Multiagent-Based Transactive Energy Management Systems for Residential Buildings with Distributed Energy Resources
- Institute of Electrical and Electronics Engineers (IEEE)
- Publication Type:
- Journal Article
- IEEE Transactions on Industrial Informatics, 2020, 16, (3), pp. 1836-1847
- Issue Date:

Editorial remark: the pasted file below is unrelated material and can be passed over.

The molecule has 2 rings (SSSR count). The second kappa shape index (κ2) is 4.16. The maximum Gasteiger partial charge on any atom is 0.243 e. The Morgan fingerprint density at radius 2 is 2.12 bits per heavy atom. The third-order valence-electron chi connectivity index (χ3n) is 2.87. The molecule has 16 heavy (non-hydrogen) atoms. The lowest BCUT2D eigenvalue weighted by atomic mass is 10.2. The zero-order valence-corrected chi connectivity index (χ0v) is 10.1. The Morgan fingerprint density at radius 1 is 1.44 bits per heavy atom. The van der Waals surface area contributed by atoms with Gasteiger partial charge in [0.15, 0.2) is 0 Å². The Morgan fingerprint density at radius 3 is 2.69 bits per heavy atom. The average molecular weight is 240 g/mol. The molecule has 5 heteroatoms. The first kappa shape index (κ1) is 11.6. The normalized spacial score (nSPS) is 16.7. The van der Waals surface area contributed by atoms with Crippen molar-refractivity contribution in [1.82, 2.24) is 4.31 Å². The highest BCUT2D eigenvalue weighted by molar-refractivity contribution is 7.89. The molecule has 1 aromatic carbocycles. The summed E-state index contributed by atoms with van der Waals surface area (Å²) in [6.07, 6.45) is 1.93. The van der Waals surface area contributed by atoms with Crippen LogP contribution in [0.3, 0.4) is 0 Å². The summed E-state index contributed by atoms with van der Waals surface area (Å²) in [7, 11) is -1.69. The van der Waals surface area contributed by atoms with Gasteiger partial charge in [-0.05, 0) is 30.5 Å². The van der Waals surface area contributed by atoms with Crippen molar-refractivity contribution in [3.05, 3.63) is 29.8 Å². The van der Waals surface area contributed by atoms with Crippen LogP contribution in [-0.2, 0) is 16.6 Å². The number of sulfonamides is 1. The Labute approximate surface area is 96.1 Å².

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© 2005-2012 IEEE. Proper management of building loads and distributed energy resources (DER) can offer grid assistance services in transactive energy (TE) frameworks besides providing cost savings for the consumer. However, most TE models require building loads and DER units to be managed by external entities (e.g., aggregators), and in some cases, consumers need to provide critical information related to their electricity demand and usage, which hampers their privacy. This article introduces a transactive energy management framework for the buildings in a residential neighborhood to address grid overloading and cost optimization of the buildings. The decentralized coordination for the energy management system is realized by using a multiagent system architecture, which provides the consumers with full decision-making authority and preserves their privacy. A new event-triggered transactive market algorithm is developed, where the buildings trade energy to maximize profits, while the regional grid operator procures energy-supply flexibility of active consumers to prevent transformer overloading. A two-stage energy management system is developed for the residential buildings that schedules building loads and DER units in day-ahead stage to minimize cost and inconveniences for the consumer while participating in the real-time transactive market to maximize profits. An optimal bidding model is developed for the buildings that incorporates the degradation of residential storage devices for energy trading. Case studies and analyses with actual Australian building data and electricity tariff structures indicate the efficacy of the proposed methodology for effective mitigation of transformer overloading at a negligible cost compared to transformer replacement cost. Results also indicate that the proposed system can provide 15-20% cost savings for the consumers while minimizing their inconveniences and degradation of storage devices.
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